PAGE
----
Children who were obese scored lower on math tests than their peers of normal weight, a new U.S. study suggests.
Obesity during childhood and the teen years tracks into adulthood, increasing the risk of heart disease and Type 2 diabetes.
Now researchers have followed 6,250 children from kindergarten through fifth grade and found that those who were obese over that time scored lower on math tests than non-obese children.
At five points in the study, parents gave information about their families such as income, teachers reported on the children's interpersonal skills and emotional well-being, and children were weighed and measured and took academic tests.
In children who started with kindergarten with weight problems, differences in math performance started in first grade and lasted through fifth grade, the researchers said in this week’s issue of the journal Child Development.
"Our study suggests that childhood obesity, especially obesity that persists throughout the elementary grades, can harm children's social and emotional well-being and academic performance," the study's lead author, Sara Gable, an associate professor of nutrition and exercise physiology at the University of Missouri-Columbia, said in a release.
The association between obesity and test scores was weaker — or nonexistent, in the case of boys — if the children became obese in the third or fifth grade, rather than kindergarten.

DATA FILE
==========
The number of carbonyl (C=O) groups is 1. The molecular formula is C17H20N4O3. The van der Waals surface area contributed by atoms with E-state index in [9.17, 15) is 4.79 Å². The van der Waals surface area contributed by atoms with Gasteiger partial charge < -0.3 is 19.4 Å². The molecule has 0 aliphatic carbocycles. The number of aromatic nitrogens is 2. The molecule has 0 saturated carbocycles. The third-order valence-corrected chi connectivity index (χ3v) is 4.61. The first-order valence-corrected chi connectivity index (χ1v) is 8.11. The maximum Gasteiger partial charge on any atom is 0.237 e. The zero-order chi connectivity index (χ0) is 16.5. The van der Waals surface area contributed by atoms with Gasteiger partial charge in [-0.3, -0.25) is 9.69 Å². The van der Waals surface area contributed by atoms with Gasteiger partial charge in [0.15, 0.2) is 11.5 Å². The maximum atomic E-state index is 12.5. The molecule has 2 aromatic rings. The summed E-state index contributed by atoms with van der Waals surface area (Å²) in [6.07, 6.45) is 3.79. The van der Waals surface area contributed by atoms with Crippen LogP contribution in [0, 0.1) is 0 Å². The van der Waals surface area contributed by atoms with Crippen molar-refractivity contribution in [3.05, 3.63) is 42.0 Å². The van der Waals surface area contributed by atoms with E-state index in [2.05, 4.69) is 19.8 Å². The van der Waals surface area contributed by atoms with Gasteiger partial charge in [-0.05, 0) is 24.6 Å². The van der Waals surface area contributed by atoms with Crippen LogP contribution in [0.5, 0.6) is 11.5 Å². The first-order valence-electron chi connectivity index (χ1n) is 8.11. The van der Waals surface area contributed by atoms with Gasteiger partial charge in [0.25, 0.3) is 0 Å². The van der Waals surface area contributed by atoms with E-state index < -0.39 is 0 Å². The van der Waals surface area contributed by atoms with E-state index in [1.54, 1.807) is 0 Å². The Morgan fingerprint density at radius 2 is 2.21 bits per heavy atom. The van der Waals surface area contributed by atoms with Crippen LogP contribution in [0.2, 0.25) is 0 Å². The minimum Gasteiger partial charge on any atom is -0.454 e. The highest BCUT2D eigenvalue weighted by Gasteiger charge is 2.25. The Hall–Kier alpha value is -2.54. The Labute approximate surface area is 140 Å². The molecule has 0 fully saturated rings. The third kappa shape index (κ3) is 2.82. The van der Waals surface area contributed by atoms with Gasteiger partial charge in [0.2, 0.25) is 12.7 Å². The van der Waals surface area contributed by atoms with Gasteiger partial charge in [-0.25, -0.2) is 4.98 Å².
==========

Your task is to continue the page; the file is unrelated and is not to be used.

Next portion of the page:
Overall, the findings fit in with other studies suggesting a link between student obesity and academic achievement.
Social skills suffer
Obese students generally showed more emotional difficulties than their non-obese counterparts, and obese girls showed poorer social skills.
"It is possible that children with weight problems do more poorly in school because their social skills and peer relationships are compromised," the study's authors wrote.
"Determining how teachers and other adult caregivers, including parents, respond to children's weight problems is relevant to obesity prevention and intervention efforts."
The researchers weren’t able to account for child puberty, which they called a limitation. Since the children were only followed to age 11, they weren’t able to tell whether academic performance suffered in higher grades.
They suggested further study to evaluate what else could affect weight and academic performance, such as poor sleep quality, asthma and diabetes that are associated with child obesity by interfering with the learning in class.